Venice Louisiana has to be one of the best if not the very best location in America for both inshore and off shore fishing! Factor in the ability to pursue inshore species all year long such as Redfish, Sheepshead or Tripletail and these three alone are enough to entice most anglers. However, inshore angling in Venice has many more species to offer within its shallow grassy contours, such as Speckled Trout, Flounder, Black Drum and even largemouth bass.

October can be primetime to target both larger Bull Reds as well as smaller more palatable Juvenile Redfish within the Mississippi Rivers backwater estuaries. Better know as the ‘Marsh’ these shallow water areas are filled with wildlife activity and spawning Redfish. (The Redfish spawn occurs from August into November.)

Cruising through the narrow channels framed by tall walls of canes sends flocks of various bird species to flight. Then without warning these narrow channels open up to backwater ponds ranging in size with varying depths of crystal clear water. Scanning the pond areas reveals thick clumps of vegetation scattered throughout the opening. Pockets and coves filled with matted grass intertwined with lily pad fields and stalks of cane beckoning anglers to cast in every direction.

The Venice tidal water environments comprise of twisting and turning salt marsh channel networks offering forage and predatory species an abundant assortment of mixed vegetation for shelter and ambush points alike. Schools of Mullet’s are endlessly on the move, leaping out of the water, while swimming full speed through the channels and around the backwater ponds.

If you have experienced the heart throbbing thrill of hard pulling striped bass making long never-ending runs, then you will surely enjoy battling Bull Redfish. Just when you think these Bull Reds are ready to come aboard they suddenly peel drag from your reel making long head thrashing runs over and over again. Patience is the key to success with Bull Reds!

Bull Redfish are normally 30 inches or longer and may range anywhere between 15 to 40 plus-pounds. While Bull Redfish normally are attracted to rocky jetties, outcroppings, manmade structures and oilrigs, during the winter months it is not uncommon for bulls to move near-shore or inshore. Juvenile Redfish (Under 30″.) mostly occupy inshore estuaries all within the ‘Marsh’, cruising sand bottoms and grassy areas feeding on oysters, crabs, shrimp, mullets, pinfish and mud minnows. However, these energetic bottom feeders have been known to inhale topwater baits.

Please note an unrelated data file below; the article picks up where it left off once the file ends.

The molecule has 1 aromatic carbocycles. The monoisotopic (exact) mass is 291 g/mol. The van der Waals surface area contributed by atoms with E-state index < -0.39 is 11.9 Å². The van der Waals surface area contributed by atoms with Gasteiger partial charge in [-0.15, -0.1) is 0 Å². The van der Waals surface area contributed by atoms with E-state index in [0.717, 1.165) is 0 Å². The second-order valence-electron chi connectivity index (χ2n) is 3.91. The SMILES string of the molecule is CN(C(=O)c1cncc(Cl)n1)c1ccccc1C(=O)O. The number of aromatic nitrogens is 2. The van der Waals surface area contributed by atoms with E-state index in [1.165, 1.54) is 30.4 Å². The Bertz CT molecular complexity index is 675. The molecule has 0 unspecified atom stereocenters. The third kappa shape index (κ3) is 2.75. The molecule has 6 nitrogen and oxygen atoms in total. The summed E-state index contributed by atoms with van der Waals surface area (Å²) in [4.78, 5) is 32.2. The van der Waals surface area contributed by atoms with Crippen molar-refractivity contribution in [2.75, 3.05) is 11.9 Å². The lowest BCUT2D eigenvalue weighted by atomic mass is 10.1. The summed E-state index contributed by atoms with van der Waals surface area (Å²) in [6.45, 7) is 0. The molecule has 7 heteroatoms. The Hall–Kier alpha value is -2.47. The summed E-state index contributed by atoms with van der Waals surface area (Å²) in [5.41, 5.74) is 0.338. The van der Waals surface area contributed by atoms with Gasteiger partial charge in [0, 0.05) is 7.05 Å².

I utilize the same tackle arsenal for either bull reds or juvenile redfish. Long rods are imperative for keeping pressure on redfish and your hooks pegged. Reels with larger spools holding more line eliminate being spooled, while the parabolic action of your rod absorbs the hard thrashing runs of a big bull red.

I prefer St. Croix IPC Avid Inshore 7’6″ medium heavy power fast action BC III graphite spinning rods, saddled with a Diawa 3000 Laguna spinning reel, spooled with Seaguar 40 lb. Smack Down Braided line. The vegetation within the marsh can be unforgiving to most lines braided line on the other hand has the ability to cut through most vegetation eliminating break-offs. (,

When it comes to preferred redfish baits, most seasoned anglers keep it simple. Plastic 3″- 4″- 5″ MinnowZ and DieZel MinnowZ impelled unto pointed jigheads such as the TroutEye and RedfishEye jigheads are most common. The pointed jighead allows your bait to come through vegetation and canes easily when pitched or flipped into pockets. Retrieve speed varies depending upon the activity level, at times a slow crawl with a sudden hop in your cadence triggers strikes.

The advantage of ZMan’s ElaZtech buoyant material to float up off the bottom when impelled unto ZMan’s Redfish Eye Jigheads, TT Lures HeadlockZ HD, Jig HeadZ, or Top Brass’s ‘Super Spike’ Jighead (, all make for the perfect natural presentation when chasing bottom-feeding Redfish.

A few other baits that produce well include; ChatterBait’s, Z-Man’s DieZel ChatterBait, DieZel Spins and one of my ‘now’ favorite hard baits Rat-L-Traps. More often than not all of these baits favor long cast to trigger reaction strikes, especially when sight fishing or when redfish blowup on schools of baitfish.

When it comes to eating redfish they are delicious! And, as with most edible fish there is a slot size that offers the best taste. Louisiana limits an angler to five-redfish per day, with a minimum length of 16 inches and only one of these five redfish may exceed 27 inches. Anglers anticipating a redfish dinner prefer redfish within the twenty to twenty-five inch lengths.

Anglers looking for an exciting excellent winter fishing trip would be wise to contact any of the following outstanding Professional Guide Services:

Captain Mike Frenette at or call Captain Mike @ 1.504.78.0924.
Captain Scott MacCalla at or call Captain Scott @ 1.321.795.9259

Best Bassin’

Billy “Hawkeye” Decoteau